SALEM – Polk County is one of seven counties where people must wear masks when in certain indoor public spaces starting today (June 24).

Gov. Kate Brown issued guidance for businesses and customers of those businesses on Thursday. The affected counties are: Polk, Marion, Multnomah, Clackamas, Washington, Hood River and Lincoln.

“As we learn more about COVID-19, evidence continues to mount that face coverings play a critical role in reducing transmission,” Brown said. “We have to live with this disease for a while. And that is going to require adjusting our habits –– taking the simple step of covering our nose and mouth in spaces where we interact with others.”

The guidance applies to businesses including grocery stores, gyms and fitness studios, pharmacies, public transit agencies, personal services providers, restaurants and bars, retail stores, shopping malls, and ride sharing services.

In counties that have entered Phase 2 of reopening, which Polk County did on Friday, the guidance also applies to swimming pools, indoor entertainment facilities, indoor venues, and indoor recreational sports facilities.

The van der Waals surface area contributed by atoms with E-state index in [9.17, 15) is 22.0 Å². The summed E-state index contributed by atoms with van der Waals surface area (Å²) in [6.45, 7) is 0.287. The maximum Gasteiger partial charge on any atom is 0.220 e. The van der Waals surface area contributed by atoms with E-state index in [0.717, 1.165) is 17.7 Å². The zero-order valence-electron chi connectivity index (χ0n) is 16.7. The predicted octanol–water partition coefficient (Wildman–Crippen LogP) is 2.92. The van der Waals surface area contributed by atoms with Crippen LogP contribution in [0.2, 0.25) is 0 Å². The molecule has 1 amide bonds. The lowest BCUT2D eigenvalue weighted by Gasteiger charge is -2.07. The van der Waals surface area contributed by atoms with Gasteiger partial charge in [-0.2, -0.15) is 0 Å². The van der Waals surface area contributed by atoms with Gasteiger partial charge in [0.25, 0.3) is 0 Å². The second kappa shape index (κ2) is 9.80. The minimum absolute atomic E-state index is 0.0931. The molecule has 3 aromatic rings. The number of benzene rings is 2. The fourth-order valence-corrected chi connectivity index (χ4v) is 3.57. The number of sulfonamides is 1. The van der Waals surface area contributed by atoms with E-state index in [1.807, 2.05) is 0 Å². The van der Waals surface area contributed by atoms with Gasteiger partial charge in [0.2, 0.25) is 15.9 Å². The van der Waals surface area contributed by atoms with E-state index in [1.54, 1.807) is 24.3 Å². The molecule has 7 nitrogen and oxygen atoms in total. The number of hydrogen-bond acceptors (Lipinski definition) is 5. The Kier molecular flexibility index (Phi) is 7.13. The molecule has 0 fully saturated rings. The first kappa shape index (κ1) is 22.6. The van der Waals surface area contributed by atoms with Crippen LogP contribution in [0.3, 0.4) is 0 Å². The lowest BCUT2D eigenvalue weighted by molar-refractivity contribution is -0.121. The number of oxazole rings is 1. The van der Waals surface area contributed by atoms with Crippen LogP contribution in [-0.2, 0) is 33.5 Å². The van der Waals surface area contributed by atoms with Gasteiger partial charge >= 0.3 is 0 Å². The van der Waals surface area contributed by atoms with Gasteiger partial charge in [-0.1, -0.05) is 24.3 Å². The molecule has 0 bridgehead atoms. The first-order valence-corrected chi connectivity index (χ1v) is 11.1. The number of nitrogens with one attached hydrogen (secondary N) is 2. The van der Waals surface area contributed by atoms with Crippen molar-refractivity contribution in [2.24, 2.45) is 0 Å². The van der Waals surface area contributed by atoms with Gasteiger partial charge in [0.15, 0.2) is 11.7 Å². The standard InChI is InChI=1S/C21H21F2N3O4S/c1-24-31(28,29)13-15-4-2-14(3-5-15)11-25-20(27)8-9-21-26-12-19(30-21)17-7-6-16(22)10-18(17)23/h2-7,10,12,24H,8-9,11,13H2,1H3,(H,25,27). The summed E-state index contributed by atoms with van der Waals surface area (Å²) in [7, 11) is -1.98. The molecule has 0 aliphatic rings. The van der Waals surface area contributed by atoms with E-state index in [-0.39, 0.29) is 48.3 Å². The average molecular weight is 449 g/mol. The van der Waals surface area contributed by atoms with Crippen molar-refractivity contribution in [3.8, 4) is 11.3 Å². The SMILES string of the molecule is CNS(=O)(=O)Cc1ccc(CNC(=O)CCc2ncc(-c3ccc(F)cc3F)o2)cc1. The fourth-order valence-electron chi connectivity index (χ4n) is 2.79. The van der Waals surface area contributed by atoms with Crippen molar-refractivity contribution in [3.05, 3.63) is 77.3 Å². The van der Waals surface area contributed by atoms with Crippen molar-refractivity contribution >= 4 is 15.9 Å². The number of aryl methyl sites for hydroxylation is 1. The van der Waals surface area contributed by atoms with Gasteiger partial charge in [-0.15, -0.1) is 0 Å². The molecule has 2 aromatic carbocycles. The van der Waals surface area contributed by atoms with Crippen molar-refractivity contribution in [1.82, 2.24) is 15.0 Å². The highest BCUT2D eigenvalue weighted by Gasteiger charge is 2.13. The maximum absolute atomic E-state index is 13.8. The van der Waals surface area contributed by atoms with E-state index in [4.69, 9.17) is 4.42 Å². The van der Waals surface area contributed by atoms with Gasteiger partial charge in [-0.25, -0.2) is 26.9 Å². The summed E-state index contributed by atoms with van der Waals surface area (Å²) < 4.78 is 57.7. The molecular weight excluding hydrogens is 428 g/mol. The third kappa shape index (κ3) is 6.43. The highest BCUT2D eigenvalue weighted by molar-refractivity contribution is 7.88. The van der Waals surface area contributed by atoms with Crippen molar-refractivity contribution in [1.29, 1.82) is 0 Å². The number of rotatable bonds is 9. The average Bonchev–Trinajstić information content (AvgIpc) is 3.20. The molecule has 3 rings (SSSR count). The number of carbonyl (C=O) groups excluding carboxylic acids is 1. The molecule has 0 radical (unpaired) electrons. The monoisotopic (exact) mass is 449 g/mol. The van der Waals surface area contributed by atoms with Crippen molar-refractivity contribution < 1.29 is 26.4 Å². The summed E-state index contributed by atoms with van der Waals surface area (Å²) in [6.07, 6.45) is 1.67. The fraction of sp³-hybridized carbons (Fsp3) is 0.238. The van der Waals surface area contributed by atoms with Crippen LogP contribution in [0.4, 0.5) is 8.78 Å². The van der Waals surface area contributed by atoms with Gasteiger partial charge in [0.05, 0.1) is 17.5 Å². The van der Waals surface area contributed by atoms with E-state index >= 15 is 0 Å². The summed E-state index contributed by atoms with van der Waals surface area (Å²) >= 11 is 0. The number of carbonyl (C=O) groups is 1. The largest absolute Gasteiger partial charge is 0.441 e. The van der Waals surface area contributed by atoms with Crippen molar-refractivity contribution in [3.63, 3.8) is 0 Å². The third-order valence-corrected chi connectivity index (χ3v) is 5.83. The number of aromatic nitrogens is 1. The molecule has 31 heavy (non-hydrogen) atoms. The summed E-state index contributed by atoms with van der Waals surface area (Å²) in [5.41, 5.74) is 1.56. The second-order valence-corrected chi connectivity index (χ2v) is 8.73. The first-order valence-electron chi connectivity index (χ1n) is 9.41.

Under the new order, businesses must require employees, contractors, volunteers, customers, and visitors to wear a mask, face covering, or face shield unless an exemption applies.

For example, face coverings are not required in restaurants and bars while eating or drinking, or at swimming pools while swimming.

Children under 12 years of age, as well as people with a disability or a medical condition that prevent them from wearing a face covering, are not required to wear one.

However, it is strongly recommended that children between the ages of 2 and 12 wear a mask in places like grocery stores and pharmacy, where it may be difficult to keep and distance of 6 feet and vulnerable people must go. Young children should only wear masks under adult supervision.

Acceptable face coverings can be made of cloth, paper, or disposable, including bandanas and homemade masks.

Brown said asking Oregonians in the affected counties to wear masks protects others.

“We wear face coverings to protect the doctors and nurses working day and night in hospitals and clinics around the state. We wear them to protect our elderly neighbors. We wear them to protect kids in cancer treatment and people with compromised immune systems. We wear them to protect the grocery store clerk and the pizza delivery gal. We wear them because we don’t want to accidentally kill someone,” Brown said. “It’s really that simple. Face coverings save lives.”

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